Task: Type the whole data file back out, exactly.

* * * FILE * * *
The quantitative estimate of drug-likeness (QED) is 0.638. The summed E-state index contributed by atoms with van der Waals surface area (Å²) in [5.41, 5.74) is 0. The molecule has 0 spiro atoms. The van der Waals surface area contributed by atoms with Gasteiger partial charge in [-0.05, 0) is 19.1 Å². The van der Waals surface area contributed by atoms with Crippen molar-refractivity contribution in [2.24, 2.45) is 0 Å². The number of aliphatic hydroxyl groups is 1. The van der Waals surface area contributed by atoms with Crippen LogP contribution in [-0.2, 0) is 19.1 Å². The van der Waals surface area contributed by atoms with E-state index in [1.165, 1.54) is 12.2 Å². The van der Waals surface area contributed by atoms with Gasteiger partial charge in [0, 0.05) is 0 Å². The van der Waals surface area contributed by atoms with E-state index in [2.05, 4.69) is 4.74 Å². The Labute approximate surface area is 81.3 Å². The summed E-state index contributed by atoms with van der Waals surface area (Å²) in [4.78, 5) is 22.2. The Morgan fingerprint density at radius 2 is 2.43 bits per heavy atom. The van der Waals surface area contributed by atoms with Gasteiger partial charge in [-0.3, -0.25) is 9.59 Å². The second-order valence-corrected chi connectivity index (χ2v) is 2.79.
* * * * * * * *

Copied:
The quantitative estimate of drug-likeness (QED) is 0.638. The summed E-state index contributed by atoms with van der Waals surface area (Å²) in [5.41, 5.74) is 0. The molecule has 0 spiro atoms. The van der Waals surface area contributed by atoms with Gasteiger partial charge in [-0.05, 0) is 19.1 Å². The van der Waals surface area contributed by atoms with Crippen molar-refractivity contribution in [2.24, 2.45) is 0 Å². The number of aliphatic hydroxyl groups is 1. The van der Waals surface area contributed by atoms with Crippen LogP contribution in [-0.2, 0) is 19.1 Å². The van der Waals surface area contributed by atoms with E-state index in [1.165, 1.54) is 12.2 Å². The van der Waals surface area contributed by atoms with Gasteiger partial charge in [0, 0.05) is 0 Å². The van der Waals surface area contributed by atoms with E-state index in [2.05, 4.69) is 4.74 Å². The Labute approximate surface area is 81.3 Å². The summed E-state index contributed by atoms with van der Waals surface area (Å²) in [4.78, 5) is 22.2. The Morgan fingerprint density at radius 2 is 2.43 bits per heavy atom. The van der Waals surface area contributed by atoms with Gasteiger partial charge in [-0.3, -0.25) is 9.59 Å². The second-order valence-corrected chi connectivity index (χ2v) is 2.79.